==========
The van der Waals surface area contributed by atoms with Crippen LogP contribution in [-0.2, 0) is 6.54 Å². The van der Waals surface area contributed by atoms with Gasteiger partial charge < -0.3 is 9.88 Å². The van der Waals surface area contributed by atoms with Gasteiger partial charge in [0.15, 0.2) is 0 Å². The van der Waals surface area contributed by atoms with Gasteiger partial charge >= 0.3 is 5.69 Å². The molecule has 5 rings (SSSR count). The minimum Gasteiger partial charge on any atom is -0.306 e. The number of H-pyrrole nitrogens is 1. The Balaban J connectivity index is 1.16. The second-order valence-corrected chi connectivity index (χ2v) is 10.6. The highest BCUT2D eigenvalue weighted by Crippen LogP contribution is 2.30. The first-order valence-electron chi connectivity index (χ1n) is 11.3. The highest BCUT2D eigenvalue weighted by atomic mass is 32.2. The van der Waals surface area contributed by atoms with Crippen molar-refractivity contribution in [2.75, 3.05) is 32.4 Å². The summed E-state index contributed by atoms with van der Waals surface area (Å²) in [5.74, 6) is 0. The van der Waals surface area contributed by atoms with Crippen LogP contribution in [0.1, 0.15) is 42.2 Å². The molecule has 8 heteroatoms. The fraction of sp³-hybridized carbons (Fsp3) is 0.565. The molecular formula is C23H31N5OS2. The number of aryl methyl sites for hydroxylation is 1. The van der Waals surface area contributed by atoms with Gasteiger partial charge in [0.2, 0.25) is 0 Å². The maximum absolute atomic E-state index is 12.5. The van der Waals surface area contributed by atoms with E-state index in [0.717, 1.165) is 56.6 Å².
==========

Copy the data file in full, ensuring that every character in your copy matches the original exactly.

The van der Waals surface area contributed by atoms with Crippen LogP contribution in [-0.2, 0) is 6.54 Å². The van der Waals surface area contributed by atoms with Gasteiger partial charge < -0.3 is 9.88 Å². The van der Waals surface area contributed by atoms with Gasteiger partial charge in [0.15, 0.2) is 0 Å². The van der Waals surface area contributed by atoms with Gasteiger partial charge >= 0.3 is 5.69 Å². The molecule has 5 rings (SSSR count). The minimum Gasteiger partial charge on any atom is -0.306 e. The number of H-pyrrole nitrogens is 1. The Balaban J connectivity index is 1.16. The second-order valence-corrected chi connectivity index (χ2v) is 10.6. The highest BCUT2D eigenvalue weighted by Crippen LogP contribution is 2.30. The first-order valence-electron chi connectivity index (χ1n) is 11.3. The highest BCUT2D eigenvalue weighted by atomic mass is 32.2. The van der Waals surface area contributed by atoms with Crippen molar-refractivity contribution in [2.75, 3.05) is 32.4 Å². The summed E-state index contributed by atoms with van der Waals surface area (Å²) in [5.74, 6) is 0. The van der Waals surface area contributed by atoms with Crippen LogP contribution in [0.1, 0.15) is 42.2 Å². The molecule has 8 heteroatoms. The fraction of sp³-hybridized carbons (Fsp3) is 0.565. The molecular formula is C23H31N5OS2. The number of aryl methyl sites for hydroxylation is 1. The van der Waals surface area contributed by atoms with Gasteiger partial charge in [0.2, 0.25) is 0 Å². The maximum absolute atomic E-state index is 12.5. The van der Waals surface area contributed by atoms with E-state index in [0.717, 1.165) is 56.6 Å².